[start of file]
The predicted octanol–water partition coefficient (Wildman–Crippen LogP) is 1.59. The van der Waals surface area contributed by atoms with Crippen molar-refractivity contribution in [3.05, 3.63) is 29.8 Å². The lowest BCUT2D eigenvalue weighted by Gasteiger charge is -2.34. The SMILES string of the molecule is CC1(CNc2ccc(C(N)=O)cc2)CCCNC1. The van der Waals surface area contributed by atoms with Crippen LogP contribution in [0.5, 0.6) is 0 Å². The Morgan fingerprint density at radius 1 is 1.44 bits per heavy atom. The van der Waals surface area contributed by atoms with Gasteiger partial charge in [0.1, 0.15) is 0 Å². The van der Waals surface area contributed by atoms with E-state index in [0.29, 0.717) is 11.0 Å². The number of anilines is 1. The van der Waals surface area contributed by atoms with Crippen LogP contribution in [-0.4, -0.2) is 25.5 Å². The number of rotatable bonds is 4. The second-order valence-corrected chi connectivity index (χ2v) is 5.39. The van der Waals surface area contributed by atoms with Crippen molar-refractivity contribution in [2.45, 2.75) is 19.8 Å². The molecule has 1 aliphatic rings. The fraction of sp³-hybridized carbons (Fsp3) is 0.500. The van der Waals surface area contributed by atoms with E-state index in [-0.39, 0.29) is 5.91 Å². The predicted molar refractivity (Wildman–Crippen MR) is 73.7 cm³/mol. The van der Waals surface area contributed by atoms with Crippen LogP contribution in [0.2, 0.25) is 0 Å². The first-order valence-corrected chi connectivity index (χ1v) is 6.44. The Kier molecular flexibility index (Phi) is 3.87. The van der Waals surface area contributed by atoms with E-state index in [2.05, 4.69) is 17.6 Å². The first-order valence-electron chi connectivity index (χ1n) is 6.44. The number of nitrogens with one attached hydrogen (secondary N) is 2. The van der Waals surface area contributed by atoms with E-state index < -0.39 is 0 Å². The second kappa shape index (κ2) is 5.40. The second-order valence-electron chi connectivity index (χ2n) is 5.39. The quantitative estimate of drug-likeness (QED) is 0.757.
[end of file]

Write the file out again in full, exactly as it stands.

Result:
The predicted octanol–water partition coefficient (Wildman–Crippen LogP) is 1.59. The van der Waals surface area contributed by atoms with Crippen molar-refractivity contribution in [3.05, 3.63) is 29.8 Å². The lowest BCUT2D eigenvalue weighted by Gasteiger charge is -2.34. The SMILES string of the molecule is CC1(CNc2ccc(C(N)=O)cc2)CCCNC1. The van der Waals surface area contributed by atoms with Crippen LogP contribution in [0.5, 0.6) is 0 Å². The Morgan fingerprint density at radius 1 is 1.44 bits per heavy atom. The van der Waals surface area contributed by atoms with Gasteiger partial charge in [0.1, 0.15) is 0 Å². The van der Waals surface area contributed by atoms with E-state index in [0.29, 0.717) is 11.0 Å². The number of anilines is 1. The van der Waals surface area contributed by atoms with Crippen LogP contribution in [-0.4, -0.2) is 25.5 Å². The number of rotatable bonds is 4. The second-order valence-corrected chi connectivity index (χ2v) is 5.39. The van der Waals surface area contributed by atoms with Crippen molar-refractivity contribution in [2.45, 2.75) is 19.8 Å². The molecule has 1 aliphatic rings. The fraction of sp³-hybridized carbons (Fsp3) is 0.500. The van der Waals surface area contributed by atoms with E-state index in [-0.39, 0.29) is 5.91 Å². The predicted molar refractivity (Wildman–Crippen MR) is 73.7 cm³/mol. The van der Waals surface area contributed by atoms with Crippen LogP contribution in [0.2, 0.25) is 0 Å². The first-order valence-corrected chi connectivity index (χ1v) is 6.44. The Kier molecular flexibility index (Phi) is 3.87. The van der Waals surface area contributed by atoms with E-state index in [2.05, 4.69) is 17.6 Å². The first-order valence-electron chi connectivity index (χ1n) is 6.44. The number of nitrogens with one attached hydrogen (secondary N) is 2. The van der Waals surface area contributed by atoms with E-state index < -0.39 is 0 Å². The second kappa shape index (κ2) is 5.40. The second-order valence-electron chi connectivity index (χ2n) is 5.39. The quantitative estimate of drug-likeness (QED) is 0.757.